The unraveling rollout of the Affordable Care Act has provided an excellent, surprising, and little noticed lesson in the failures of big government.
Although many, like George Will, Charles Krauthammer, and other commentators, have rightly pointed to President Obama’s acknowledgement in his recent MSNBC interview of the problems of “big agencies, some of which are outdated, some of which are not designed properly,” perhaps a more important and more revealing indictment of big government was an overlooked admission Mr. Obama made at his November 14 press conference to announce his insurance “fix” for the millions losing their health plans.
Attempting to explain the disastrous rollout, Obama lamented, “[H]ow we purchase technology in the federal government is cumbersome, complicated and outdated.”
He added, “If you’re doing it at the federal government level, you’re going through 40 pages of specs and this and that and the other, and there are all kinds of laws involved, and it makes it more difficult. It’s part of the reason why, chronically, federal IT programs are over budget, behind schedule.”
It may be difficult to appreciate what a remarkable, revealing, and damaging confession this is. If the federal government can’t manage an IT program on time and on budget, how will it manage the intricacies of an entire health care industry? It won’t be able to, and here is the leader of the modern liberal movement for an all-encompassing, all-caring state making it plain that it can’t.
What the President failed to mention is that the underlying reason these departments and programs are cumbersome, complicated, outdated, and you have to go through “40 pages of specs and this and that” is because of his policies and his party’s governing philosophy, not in spite of them. His party and movement write these specs and force them into policy. Now we learn from the Washington Post that the Obama administration delayed key regulations and rules before the 2012 election for political reasons, leaving businesses and consumers subject to the whims of politics.
According to the nonpartisan Congressional Research Service, from 2009 through 2012, more than 13,000 final rules were published in the Federal Register, an increase of five percent from 2005 to 2008. And of those rules, more “major rules,” rules with an economic impact valued above $100 million, were enacted in 2010 than in any year since 1997. Additionally, the Obama administration took longer to approve regulations in 2012 than any other year going back to 1994.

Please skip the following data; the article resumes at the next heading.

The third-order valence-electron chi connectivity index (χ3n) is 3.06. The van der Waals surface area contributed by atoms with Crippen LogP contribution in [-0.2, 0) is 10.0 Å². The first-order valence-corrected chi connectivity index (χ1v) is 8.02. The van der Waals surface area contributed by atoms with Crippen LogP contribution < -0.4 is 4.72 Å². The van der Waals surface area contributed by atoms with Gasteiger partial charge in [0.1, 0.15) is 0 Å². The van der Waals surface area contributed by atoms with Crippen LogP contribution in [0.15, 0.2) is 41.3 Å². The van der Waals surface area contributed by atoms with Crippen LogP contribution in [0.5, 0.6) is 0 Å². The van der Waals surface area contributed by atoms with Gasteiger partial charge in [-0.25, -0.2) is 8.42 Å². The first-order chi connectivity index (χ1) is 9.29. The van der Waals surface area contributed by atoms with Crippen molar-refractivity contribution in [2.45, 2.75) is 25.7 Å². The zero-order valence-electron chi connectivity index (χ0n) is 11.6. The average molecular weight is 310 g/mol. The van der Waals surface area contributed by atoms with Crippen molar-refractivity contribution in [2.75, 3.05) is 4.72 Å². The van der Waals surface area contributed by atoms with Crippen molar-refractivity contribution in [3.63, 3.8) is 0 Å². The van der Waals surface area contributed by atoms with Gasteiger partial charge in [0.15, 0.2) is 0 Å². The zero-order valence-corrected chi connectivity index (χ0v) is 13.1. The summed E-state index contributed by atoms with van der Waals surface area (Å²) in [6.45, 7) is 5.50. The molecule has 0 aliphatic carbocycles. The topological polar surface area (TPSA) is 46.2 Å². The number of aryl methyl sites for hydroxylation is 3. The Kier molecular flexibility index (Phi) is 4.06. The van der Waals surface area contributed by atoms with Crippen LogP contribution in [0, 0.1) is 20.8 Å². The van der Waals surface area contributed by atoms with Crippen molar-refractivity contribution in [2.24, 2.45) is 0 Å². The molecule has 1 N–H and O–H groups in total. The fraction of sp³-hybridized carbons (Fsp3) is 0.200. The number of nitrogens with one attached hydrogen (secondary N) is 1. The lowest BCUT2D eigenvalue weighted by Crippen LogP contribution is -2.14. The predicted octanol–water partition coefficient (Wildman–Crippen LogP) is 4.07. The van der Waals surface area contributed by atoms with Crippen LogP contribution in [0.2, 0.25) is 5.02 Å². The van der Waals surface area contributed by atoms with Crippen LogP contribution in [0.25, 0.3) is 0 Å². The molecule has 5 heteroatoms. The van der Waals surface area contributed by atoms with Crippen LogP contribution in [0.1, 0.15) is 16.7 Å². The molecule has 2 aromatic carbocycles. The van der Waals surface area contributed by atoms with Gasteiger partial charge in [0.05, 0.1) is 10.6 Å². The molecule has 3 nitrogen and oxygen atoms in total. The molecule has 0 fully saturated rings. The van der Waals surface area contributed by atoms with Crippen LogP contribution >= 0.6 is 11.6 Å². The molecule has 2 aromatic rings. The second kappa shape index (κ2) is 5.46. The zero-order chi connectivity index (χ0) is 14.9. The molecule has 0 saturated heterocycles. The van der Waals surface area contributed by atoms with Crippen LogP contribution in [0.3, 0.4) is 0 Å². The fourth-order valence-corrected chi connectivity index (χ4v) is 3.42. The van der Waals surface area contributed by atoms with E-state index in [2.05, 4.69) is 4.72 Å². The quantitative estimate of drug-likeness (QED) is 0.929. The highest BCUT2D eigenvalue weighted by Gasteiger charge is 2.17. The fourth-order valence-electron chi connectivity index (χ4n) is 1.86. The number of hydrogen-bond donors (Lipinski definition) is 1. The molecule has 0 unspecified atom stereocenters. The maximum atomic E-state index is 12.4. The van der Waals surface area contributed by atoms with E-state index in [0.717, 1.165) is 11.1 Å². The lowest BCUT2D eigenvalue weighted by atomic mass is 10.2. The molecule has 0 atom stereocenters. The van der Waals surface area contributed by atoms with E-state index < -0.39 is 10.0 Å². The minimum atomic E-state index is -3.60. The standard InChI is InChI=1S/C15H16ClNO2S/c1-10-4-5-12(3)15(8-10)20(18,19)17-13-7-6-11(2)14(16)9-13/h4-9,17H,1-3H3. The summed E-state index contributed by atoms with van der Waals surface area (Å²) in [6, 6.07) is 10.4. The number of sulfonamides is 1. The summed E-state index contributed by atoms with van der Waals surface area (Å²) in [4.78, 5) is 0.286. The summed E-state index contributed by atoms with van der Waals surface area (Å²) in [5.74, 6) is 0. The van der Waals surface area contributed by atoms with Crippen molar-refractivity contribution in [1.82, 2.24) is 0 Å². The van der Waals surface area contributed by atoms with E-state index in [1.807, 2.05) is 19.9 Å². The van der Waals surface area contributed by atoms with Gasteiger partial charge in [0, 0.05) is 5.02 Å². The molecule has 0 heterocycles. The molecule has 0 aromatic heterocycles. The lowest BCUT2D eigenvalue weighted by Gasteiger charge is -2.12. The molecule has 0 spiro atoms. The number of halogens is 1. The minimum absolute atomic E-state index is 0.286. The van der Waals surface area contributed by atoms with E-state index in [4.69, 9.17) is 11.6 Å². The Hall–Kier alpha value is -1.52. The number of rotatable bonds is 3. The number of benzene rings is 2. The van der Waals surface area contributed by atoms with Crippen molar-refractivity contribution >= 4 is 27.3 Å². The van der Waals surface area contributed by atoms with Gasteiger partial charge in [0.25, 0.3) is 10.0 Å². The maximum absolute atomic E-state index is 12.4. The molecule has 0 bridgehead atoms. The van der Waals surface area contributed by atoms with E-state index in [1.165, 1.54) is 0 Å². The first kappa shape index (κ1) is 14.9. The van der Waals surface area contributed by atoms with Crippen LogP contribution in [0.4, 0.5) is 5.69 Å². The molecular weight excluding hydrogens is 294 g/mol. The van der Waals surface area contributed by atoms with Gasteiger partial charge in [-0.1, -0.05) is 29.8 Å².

The Affordable Care Act alone contains thousands of pages of regulations and red tape. Sen. Mitch McConnell calculates the law created 159 new government agencies, boards, and programs to enforce roughly 20,000 pages of rules and regulations. The great irony is that the President’s own policies have contributed to his policy’s undoing.
The litany of problems with the health care law rollout explain better than any conservative commentator could why the larger and more intrusive the government becomes, and it will grow dramatically larger and more intrusive with Obamacare, the slower and more cumbersome the government becomes. Anyone who has gone to the Post Office or DMV knows government agencies possess the agility of an aircraft carrier. Special interests, regulations, and politics often take precedent over efficiency, productivity, and profit.
After he retired from politics, George McGovern, former Democrat Congressman, Senator, and presidential nominee in 1972, purchased the leasehold of Connecticut’s Stratford Inn. The politician turned businessman quickly discovered how difficult government had made running a business. In a 1992 column for The Wall Street Journal, McGovern confessed, “In retrospect, I wish I had known more about the hazards and difficulties of such a business… I also wish that during the years I was in public office, I had had this firsthand experience about the difficulties business people face every day. That knowledge would have made me a better U.S. senator and a more understanding presidential contender.”
Between the President’s comments and the disastrous rollout, perhaps the veil has been lifted on the flaws of one-size-fits-all, big government solutions. After all, when the Obama administration announced its tech surge to repair Healthcare.gov, to whom did they turn for help? The private sector, of course.
Not surprisingly, it seems that the private sector has already made quite the impression on the government bureaucrats. In a comical indictment of its own existence, the Department of Health and Human Services reported at the beginning of December that its own tech team was “operating with private sector velocity and effectiveness.”
In the words of Frédéric Bastiat, government bureaucrats are themselves proving why they are not “made of a finer clay than the rest of mankind” and that the private sector can more effectively and deftly manage the health care industry.
President Obama himself has been the most eloquent spokesman against big government. At the same press conference in November, Pres. Obama admitted, “[W]hat we’re also discovering is that insurance is complicated to buy.” If only this education didn’t have to come at such a great cost, from millions of Americans losing their health coverage to hundreds of millions of taxpayer dollars wasted on Healthcare.gov.
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Mr. Bennett, a former secretary of education, is a fellow of the Claremont Institute, and host of the nationally syndicated radio show, “Morning in America.” Mr. Beach is the show’s executive producer. This article was written originally for Forbes.